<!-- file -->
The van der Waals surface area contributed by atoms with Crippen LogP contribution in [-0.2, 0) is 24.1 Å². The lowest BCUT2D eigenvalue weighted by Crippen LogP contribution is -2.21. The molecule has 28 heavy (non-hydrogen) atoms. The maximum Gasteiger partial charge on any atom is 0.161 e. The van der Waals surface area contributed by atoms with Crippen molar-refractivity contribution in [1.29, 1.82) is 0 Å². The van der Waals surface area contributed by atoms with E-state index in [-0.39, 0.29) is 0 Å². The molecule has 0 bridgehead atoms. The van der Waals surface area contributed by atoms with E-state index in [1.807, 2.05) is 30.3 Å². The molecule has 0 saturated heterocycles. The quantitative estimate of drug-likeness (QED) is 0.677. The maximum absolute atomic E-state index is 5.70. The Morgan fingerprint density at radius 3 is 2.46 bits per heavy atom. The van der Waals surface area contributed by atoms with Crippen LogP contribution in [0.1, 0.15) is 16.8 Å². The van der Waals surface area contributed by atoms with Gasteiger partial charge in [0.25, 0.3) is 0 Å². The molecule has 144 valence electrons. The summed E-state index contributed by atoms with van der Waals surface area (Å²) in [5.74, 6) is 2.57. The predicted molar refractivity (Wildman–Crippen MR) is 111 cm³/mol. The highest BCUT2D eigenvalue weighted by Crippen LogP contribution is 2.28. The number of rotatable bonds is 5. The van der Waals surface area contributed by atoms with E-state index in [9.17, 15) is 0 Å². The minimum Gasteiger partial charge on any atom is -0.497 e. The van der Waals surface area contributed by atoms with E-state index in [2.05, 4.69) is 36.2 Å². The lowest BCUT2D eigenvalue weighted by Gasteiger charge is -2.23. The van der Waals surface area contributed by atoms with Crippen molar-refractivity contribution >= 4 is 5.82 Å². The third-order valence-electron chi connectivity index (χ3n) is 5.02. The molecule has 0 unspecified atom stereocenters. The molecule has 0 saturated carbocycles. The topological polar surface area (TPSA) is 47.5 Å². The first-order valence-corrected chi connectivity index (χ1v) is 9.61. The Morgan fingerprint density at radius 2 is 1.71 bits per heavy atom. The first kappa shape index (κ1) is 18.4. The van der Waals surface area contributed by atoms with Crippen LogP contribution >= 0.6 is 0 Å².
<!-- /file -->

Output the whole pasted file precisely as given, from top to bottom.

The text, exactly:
The van der Waals surface area contributed by atoms with Crippen LogP contribution in [-0.2, 0) is 24.1 Å². The lowest BCUT2D eigenvalue weighted by Crippen LogP contribution is -2.21. The molecule has 28 heavy (non-hydrogen) atoms. The maximum Gasteiger partial charge on any atom is 0.161 e. The van der Waals surface area contributed by atoms with Crippen molar-refractivity contribution in [1.29, 1.82) is 0 Å². The van der Waals surface area contributed by atoms with E-state index in [-0.39, 0.29) is 0 Å². The molecule has 0 bridgehead atoms. The van der Waals surface area contributed by atoms with E-state index in [1.807, 2.05) is 30.3 Å². The molecule has 0 saturated heterocycles. The quantitative estimate of drug-likeness (QED) is 0.677. The maximum absolute atomic E-state index is 5.70. The Morgan fingerprint density at radius 3 is 2.46 bits per heavy atom. The van der Waals surface area contributed by atoms with Crippen LogP contribution in [0.1, 0.15) is 16.8 Å². The van der Waals surface area contributed by atoms with Gasteiger partial charge in [0.25, 0.3) is 0 Å². The molecule has 144 valence electrons. The summed E-state index contributed by atoms with van der Waals surface area (Å²) in [5.74, 6) is 2.57. The predicted molar refractivity (Wildman–Crippen MR) is 111 cm³/mol. The highest BCUT2D eigenvalue weighted by Crippen LogP contribution is 2.28. The number of rotatable bonds is 5. The van der Waals surface area contributed by atoms with E-state index in [9.17, 15) is 0 Å². The minimum Gasteiger partial charge on any atom is -0.497 e. The van der Waals surface area contributed by atoms with E-state index in [2.05, 4.69) is 36.2 Å². The lowest BCUT2D eigenvalue weighted by Gasteiger charge is -2.23. The van der Waals surface area contributed by atoms with Crippen molar-refractivity contribution >= 4 is 5.82 Å². The third-order valence-electron chi connectivity index (χ3n) is 5.02. The molecule has 0 unspecified atom stereocenters. The molecule has 0 saturated carbocycles. The topological polar surface area (TPSA) is 47.5 Å². The first-order valence-corrected chi connectivity index (χ1v) is 9.61. The Morgan fingerprint density at radius 2 is 1.71 bits per heavy atom. The first kappa shape index (κ1) is 18.4. The van der Waals surface area contributed by atoms with Crippen LogP contribution >= 0.6 is 0 Å².